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ARS Home » Pacific West Area » Wenatchee, Washington » Physiology and Pathology of Tree Fruits Research » Research » Publications at this Location » Publication #326819

Research Project: Integration of Host-Genotype and Manipulation of Soil Biology for Soil-borne Disease Control in Agro-Ecosystems

Location: Physiology and Pathology of Tree Fruits Research

Title: Grass residues as a sustainable carbon source in application of anaerobic soil disinfestation for control of apple nursery replant disease

Author
item HEWAVITHARANA, SHASHIKA - Washington State University
item Mazzola, Mark

Submitted to: American Phytopathological Society Annual Meeting
Publication Type: Abstract Only
Publication Acceptance Date: 4/30/2016
Publication Date: 12/1/2016
Citation: Hewavitharana, S.S., Mazzola, M. 2016. Grass residues as a sustainable carbon source in application of anaerobic soil disinfestation for control of apple nursery replant disease. American Phytopathological Society Annual Meeting. 106:S4.17.

Interpretive Summary:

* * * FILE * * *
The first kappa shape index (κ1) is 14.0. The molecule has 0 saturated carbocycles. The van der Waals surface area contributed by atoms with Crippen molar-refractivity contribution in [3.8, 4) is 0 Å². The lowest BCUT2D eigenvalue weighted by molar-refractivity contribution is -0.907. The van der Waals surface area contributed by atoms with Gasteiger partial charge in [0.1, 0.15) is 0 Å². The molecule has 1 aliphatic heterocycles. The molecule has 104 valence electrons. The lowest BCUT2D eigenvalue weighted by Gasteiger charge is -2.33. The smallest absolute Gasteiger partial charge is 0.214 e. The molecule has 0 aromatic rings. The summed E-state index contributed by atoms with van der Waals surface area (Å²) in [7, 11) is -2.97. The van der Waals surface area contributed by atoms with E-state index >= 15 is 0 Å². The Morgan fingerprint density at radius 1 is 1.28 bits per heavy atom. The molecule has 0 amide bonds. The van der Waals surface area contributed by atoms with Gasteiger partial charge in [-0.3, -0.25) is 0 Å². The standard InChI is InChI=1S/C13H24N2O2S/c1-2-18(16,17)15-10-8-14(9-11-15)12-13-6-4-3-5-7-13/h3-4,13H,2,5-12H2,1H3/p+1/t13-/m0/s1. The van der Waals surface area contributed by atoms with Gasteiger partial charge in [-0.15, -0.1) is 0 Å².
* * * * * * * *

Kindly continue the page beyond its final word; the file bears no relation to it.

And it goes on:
Technical Abstract: Studies were conducted to assess the efficacy of anaerobic soil disinfestation (ASD) for control of replant disease in an apple nursery setting. Treatments applied in a field trial conducted at an experimental orchard in Washington State included ASD using orchard grass residues (GR; 20 t ha-1) as the carbon source, Telone C35 (27 gal acre-1) and no treatment control (NTC). The apple rootstocks G.935, G.41, and M.9, with respectively decreasing level of tolerance to replant disease, were planted into each of six blocks per treatment with five replicates per rootstock. Post-treatment weed biomass analysis, rootstock growth analysis and rhizosphere fungal community analysis were conducted. Prior to tillage that preceded rootstock planting, ASD yielded significant weed suppression but weed biomass in fumigated plots was comparable to NTC. During the first growing season trunk diameter of G.41 and G.935 rootstocks were significantly increased by ASD compared to the NTC and it was comparable to fumigation treatment. ASD enhanced growth of M.9 relative to NTC but was lower than that for the fumigation. According to TRFLP analysis, different soil treatments possessed unique rhizosphere fungal communities. Based on this study, an increase of 5-25 % gross revenue was projected using ASD based on market value of different rootstocks and sizes. ASD with grass is a potential viable soil-borne disease management practice for the apple nursery industry.